What is Catsan™ made of?

We’ve spent four decades perfecting our ‘recipes’ and are proud of the high-quality, natural ingredients we use. These vary across the range. Catsan™ Hygiene litter, for example, is made with lime and white quartz, and Catsan™ Natural litter is made with a by-product of wheat milling that would otherwise go to waste.

Want more detailed ingredient information? Just check out our product page.

Does Catsan™ contain biocides or antibacterial agents?

At Catsan™, we don’t believe in adding harsh substances such as biocides or antibacterial agents to our litters. Instead, we design them to make them as unattractive to bacteria as possible – which of course makes them very attractive to your scrupulously clean cat!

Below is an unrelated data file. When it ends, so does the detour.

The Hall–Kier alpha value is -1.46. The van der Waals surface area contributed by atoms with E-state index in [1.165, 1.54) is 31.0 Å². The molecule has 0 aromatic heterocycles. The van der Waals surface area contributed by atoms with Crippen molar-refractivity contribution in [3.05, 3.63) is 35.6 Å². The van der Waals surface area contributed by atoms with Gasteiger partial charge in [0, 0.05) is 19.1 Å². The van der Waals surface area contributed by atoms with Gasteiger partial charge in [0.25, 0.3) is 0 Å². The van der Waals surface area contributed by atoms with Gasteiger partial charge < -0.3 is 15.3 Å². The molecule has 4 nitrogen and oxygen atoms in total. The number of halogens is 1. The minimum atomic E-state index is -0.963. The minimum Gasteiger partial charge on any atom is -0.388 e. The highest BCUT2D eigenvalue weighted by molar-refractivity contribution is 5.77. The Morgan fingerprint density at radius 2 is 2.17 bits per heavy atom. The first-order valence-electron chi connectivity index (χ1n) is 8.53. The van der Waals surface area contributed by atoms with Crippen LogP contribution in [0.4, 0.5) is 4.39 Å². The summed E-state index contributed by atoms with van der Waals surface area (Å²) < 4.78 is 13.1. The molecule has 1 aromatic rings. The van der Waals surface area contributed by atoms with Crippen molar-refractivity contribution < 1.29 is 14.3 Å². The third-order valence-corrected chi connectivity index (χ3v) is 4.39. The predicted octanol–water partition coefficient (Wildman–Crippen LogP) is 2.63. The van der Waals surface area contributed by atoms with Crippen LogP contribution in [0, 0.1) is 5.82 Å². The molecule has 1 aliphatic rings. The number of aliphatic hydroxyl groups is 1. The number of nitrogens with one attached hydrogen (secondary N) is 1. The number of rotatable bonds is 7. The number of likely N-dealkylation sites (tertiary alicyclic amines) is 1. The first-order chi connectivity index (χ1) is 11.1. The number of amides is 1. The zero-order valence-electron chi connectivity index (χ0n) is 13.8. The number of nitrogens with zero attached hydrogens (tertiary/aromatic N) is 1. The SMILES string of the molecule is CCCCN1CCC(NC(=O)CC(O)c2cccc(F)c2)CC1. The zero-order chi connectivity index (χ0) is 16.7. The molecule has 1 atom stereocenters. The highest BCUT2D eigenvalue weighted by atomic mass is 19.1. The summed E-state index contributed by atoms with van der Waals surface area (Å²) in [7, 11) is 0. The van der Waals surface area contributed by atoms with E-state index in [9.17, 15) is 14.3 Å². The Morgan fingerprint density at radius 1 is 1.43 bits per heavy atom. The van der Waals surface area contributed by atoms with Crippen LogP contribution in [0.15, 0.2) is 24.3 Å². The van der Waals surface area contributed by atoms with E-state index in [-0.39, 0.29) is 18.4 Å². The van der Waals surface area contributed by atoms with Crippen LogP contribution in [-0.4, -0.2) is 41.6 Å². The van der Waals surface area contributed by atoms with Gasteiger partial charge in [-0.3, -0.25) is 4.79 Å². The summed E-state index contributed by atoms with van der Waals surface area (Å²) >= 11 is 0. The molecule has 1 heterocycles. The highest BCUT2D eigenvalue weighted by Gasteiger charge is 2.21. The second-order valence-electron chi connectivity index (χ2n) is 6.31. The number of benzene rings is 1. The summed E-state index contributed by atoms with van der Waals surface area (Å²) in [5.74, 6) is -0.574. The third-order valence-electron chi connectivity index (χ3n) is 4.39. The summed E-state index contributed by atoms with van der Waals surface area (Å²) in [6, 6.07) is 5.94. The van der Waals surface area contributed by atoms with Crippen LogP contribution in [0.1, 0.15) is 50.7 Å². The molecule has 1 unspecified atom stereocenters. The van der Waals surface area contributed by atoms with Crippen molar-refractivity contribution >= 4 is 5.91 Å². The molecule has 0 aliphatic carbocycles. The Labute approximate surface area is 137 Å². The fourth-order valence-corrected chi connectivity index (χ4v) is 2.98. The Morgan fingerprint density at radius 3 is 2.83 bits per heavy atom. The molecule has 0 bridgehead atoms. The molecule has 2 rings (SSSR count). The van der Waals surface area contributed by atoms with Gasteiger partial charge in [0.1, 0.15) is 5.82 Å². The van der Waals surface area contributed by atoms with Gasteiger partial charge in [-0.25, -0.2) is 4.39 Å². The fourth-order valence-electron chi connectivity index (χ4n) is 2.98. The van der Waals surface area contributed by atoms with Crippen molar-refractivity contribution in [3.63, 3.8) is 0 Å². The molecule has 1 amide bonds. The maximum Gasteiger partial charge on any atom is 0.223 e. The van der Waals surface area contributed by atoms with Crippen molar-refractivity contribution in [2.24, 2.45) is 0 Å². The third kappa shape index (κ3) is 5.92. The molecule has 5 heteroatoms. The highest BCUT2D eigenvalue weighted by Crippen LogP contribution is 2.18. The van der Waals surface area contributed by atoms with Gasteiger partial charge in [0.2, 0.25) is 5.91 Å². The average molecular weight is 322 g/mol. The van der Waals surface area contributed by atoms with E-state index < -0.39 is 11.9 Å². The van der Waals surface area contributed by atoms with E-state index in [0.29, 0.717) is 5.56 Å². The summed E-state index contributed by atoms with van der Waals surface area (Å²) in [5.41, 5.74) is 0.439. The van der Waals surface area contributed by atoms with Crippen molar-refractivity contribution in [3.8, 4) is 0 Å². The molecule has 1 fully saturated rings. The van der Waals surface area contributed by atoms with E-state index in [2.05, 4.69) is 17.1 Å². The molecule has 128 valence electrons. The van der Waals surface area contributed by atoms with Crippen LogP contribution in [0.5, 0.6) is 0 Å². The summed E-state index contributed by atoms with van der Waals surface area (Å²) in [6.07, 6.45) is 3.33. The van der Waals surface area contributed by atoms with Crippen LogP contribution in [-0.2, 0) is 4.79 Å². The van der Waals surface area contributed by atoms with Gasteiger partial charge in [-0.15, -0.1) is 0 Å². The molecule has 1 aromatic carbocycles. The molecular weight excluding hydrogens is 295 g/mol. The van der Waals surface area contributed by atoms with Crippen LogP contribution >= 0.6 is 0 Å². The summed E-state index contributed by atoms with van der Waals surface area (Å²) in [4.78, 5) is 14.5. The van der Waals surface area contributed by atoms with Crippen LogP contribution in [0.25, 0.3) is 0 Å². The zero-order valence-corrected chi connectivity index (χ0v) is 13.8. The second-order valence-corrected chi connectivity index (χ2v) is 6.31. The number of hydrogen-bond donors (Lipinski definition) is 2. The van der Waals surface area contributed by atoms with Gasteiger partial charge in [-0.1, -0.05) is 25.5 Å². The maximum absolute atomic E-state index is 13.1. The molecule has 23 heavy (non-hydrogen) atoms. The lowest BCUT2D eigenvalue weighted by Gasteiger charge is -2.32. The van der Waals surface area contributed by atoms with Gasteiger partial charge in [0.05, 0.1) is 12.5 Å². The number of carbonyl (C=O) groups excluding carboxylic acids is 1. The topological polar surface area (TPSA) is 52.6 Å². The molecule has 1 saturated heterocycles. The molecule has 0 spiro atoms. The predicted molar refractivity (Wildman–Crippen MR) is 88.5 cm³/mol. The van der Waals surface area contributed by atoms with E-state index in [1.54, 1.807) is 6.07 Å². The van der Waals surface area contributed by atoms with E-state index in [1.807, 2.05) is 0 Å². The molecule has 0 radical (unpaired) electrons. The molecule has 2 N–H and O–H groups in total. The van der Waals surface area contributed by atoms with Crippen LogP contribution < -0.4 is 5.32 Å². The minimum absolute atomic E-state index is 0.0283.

Does Catsan™ make a biodegradable or compostable litter?

Catsan™ Natural clumping litter is 100% biodegradable and 100% compostable.

Want to know more? Just check out our product page.

Is the packaging recyclable?

Almost all our products (98%) come in paper bags that you can easily just pop into your paper recycling. The only exception is the Catsan™ Smart Pack™, and we’re working hard to make sure we keep the same great product but also make sure it’s recyclable. We’re committed to do this by the end of 2025.

How easy is it to switch from my current litter to Catsan™?

As cats have such high standards of cleanliness, they’re likely to love Catsan™! However, because they’re somewhat fussy creatures who tend to get set in their ways, it’s important to make the change gradually. This means mixing in the new litter with some of the unsoiled old litter over a period of several days. This gives your feline friend time to adjust.

I’m pregnant, is it safe for me to change cat litter?